Delaware criticizes final order in sports-betting case

John O'Brien Sep. 10, 2009, 2:47pm


WILMINGTON, Del. (Legal Newsline) - The State of Delaware is claiming the final order entered in its battle with sports leagues over sports betting is inconsistent with an opinion released by the U.S. Court of Appeals for the Third Circuit.

U.S. District Judge Gregory Sleet issued an order Sept. 1 that prevented any single-game bets on NFL games and betting of any kind on MLB, NCAA, NHL or NBA games. He entered the order after a three-judge panel in the Third Circuit found Delaware's plan unlawful.

Attorneys for Gov. Jack Markell and State Lottery Office Director Wayne Lemons said the order was inappropriate at this stage of the proceedings.

"(T)his court does not have jurisdiction to enter a permanent injunction granting final relief because the case remains pending in the Third Circuit until a mandate issues," the letter to Sleet Tuesday said.

The Professional and Amateur Sports Protection Act, enacted in 1992, prohibited most states from offering sports betting, but four states were grandfathered in the legislation because they had previously operated it. Delaware was one of the states.

The complaint says Delaware, though, had never offered single-game wagering during its 1976 sports lottery, which only allowed parley bets on NFL games.

Since Delaware didn't allow single-game betting then, it shouldn't be able to now, the sports leagues said.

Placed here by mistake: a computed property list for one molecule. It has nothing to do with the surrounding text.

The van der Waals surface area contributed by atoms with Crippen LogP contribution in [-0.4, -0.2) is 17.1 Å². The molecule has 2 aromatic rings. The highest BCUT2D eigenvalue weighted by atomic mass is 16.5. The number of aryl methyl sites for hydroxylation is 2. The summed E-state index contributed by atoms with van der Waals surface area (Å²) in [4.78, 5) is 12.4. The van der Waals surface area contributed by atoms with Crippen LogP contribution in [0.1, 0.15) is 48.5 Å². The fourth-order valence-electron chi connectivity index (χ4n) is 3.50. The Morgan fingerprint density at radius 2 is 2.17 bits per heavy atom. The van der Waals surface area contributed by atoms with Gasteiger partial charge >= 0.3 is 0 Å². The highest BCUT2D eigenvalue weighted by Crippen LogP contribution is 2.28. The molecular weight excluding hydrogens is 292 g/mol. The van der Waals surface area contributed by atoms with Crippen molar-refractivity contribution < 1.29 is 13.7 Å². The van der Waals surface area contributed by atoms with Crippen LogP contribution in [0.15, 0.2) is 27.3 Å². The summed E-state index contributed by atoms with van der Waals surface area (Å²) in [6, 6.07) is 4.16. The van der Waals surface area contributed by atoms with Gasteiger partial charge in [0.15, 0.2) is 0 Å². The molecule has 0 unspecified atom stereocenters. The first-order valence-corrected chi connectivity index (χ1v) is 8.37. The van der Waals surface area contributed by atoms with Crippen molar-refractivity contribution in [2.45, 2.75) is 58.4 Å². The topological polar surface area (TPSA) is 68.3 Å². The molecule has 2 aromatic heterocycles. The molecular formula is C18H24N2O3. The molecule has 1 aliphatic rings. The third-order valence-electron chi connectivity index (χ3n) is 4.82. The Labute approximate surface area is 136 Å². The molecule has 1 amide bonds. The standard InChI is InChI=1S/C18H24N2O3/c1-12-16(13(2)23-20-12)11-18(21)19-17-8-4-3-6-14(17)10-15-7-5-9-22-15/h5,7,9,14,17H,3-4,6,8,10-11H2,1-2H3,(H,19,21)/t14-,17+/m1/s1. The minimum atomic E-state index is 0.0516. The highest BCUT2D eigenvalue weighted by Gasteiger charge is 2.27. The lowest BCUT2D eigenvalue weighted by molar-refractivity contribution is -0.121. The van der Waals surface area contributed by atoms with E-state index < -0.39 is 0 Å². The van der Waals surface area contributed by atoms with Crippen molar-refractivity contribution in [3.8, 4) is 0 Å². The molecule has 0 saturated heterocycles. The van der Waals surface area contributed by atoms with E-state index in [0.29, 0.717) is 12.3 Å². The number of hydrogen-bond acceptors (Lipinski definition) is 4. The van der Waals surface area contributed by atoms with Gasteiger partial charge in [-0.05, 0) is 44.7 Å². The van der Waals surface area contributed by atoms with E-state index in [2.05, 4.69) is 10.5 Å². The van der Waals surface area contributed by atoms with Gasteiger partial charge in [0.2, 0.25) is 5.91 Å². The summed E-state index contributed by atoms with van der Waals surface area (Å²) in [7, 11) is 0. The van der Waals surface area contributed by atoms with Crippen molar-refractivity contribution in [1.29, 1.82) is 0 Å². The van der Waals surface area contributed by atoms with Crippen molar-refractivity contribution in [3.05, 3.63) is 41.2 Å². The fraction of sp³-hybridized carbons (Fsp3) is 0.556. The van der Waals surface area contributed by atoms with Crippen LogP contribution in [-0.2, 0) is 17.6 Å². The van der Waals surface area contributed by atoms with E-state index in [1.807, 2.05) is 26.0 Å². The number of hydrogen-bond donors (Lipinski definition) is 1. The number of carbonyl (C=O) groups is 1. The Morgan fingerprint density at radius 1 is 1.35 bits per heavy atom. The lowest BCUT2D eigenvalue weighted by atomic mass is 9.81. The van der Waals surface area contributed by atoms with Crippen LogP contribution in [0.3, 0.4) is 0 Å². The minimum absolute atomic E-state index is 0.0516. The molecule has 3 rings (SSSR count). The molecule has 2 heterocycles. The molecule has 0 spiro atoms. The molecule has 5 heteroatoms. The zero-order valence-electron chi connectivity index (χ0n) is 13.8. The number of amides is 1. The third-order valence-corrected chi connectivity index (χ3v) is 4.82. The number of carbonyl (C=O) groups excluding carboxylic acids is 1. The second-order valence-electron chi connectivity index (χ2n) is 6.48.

Barring any kind of betting that Delaware didn't allow in 1976 is also unacceptable, the letter says.

"The Third Circuit explicitly rejected the proposition that PASPA bars Delaware from offering any sports lottery games that vary from those offered by the State of Delaware in 1976," it said.

"The Third Circuit further held that PASPA permits Delaware to 'institute multi-game (parlay) betting on at least three NFL games' without limitation on the specific features of such lottery games. The third enumerated clause (of Sleet's order) could be read as proscribing certain lottery games that are expressly permitted by the Third Circuit's opinion."

A letter from the sports leagues' attorneys agreed that once a mandate issued from the Third Circuit, a need to address the final form order may arise.

"Contrary to the State's suggestion, the Third Circuit's opinion is clear that the State may not pursue two-game parlays," it said.

"After reviewing types of betting that the State may not now conduct because it did not conduct that betting in 1976, the court ruled as follows: 'Under federal law, Delaware may, however, institute multi-game betting on at least three NFL games, because such betting is consistent with the scheme to the extent it was conducted in 1976.'"

The NFL said it will not challenge three-game parlay betting.

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